I learned of the function set_include_path(). All this time, I defined a constant in the config.php file

define('BASE_PATH', '/var/www/mywebsite/public_html/');

And in all subsequent php files, I would include like so


Is there any advantage with the constant approach vs. the set_include_path approach and vice versa? Is the constant approach obsolete?


Using set_include_path() (or ini_set('include_path', ...)) allows you to specify multiple folders that would contain your library code. For instance, if your application relies on a variety of different frameworks/libraries, e.g. PEAR and Zend FW, you might have something like,

ini_set('include_path', '/usr/local/php/pear:/usr/local/php/zendfw');

The disadvantage to that approach is that it will use whatever file it finds first; if you have a file called "Mailer.php" in more than one of your include paths, it will include the first one it finds, causing subtle bugs if that's not your intention. Good code organization typically resolves that issue. Also, include_path goes through the realpath cache (http://us2.php.net/realpath), which sometimes needs to be tweaked to get better performance depending on your setup.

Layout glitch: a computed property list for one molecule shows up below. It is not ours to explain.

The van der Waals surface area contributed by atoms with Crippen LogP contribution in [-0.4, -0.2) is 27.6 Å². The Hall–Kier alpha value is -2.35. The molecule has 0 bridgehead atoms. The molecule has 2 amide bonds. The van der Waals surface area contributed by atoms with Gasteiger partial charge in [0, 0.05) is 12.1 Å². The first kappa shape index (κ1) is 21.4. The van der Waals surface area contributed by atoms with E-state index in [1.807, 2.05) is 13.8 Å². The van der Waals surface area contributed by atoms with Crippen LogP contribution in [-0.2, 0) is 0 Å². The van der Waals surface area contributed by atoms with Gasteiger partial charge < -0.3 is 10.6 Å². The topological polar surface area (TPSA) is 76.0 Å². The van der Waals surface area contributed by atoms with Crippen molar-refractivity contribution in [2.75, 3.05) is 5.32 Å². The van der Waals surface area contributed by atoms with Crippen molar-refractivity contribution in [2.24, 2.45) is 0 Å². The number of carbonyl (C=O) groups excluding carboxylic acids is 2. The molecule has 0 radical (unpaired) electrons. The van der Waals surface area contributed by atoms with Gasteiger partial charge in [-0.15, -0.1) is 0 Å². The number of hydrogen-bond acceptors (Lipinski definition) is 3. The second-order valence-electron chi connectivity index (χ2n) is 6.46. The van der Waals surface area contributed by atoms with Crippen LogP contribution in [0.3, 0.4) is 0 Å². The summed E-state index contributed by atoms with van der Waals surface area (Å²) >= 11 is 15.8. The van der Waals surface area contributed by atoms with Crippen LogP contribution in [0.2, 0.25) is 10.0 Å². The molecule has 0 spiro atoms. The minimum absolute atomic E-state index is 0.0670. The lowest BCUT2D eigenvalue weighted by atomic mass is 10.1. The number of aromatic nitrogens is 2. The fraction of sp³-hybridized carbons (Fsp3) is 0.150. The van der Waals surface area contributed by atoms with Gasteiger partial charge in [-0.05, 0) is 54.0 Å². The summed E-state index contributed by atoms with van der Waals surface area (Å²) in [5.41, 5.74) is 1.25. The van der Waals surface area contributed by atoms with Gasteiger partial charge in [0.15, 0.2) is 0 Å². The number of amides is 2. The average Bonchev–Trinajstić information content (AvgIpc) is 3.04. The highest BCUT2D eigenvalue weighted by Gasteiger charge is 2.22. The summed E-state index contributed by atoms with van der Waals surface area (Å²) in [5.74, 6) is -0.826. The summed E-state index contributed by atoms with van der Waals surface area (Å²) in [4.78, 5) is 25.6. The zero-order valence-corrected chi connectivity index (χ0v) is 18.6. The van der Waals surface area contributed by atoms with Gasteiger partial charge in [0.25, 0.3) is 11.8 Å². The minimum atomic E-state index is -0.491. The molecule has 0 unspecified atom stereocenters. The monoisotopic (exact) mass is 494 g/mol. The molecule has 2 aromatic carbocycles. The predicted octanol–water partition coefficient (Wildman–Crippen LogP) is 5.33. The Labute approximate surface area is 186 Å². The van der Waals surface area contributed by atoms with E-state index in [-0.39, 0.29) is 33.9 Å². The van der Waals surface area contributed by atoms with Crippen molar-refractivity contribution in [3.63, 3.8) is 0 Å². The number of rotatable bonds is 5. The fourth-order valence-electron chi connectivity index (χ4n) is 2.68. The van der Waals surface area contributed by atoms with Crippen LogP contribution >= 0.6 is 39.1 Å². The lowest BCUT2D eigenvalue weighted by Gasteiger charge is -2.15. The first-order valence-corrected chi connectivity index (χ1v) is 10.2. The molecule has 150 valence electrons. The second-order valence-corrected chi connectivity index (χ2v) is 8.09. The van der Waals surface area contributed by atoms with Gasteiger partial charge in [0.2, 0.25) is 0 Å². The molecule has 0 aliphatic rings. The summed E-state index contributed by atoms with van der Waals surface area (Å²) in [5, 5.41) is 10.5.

Both ways are fine, however using the define() method is more explicit.

FWIW, I generally use ini_set('include_path', ...).


I think Micahel's explanation is very clear.

I recommended you to use "set_include_path" when you store all your PHP files in an folder, for example: "libs/" (its easier). Using the define() method should be faster as you are specifying the file path explicitly.

Always try to avoid to use absolute paths unless they are really necessary. I found very useful to specify your paths this way:

define("BASE_PATH", dirname(__FILE__));

This way you will avoid to have to update the path each time you move the code.

  • great! I just heard about dirname() a few days ago too – John Nov 24 '09 at 18:42

Your Answer

By clicking “Post Your Answer”, you agree to our terms of service, privacy policy and cookie policy

Not the answer you're looking for? Browse other questions tagged or ask your own question.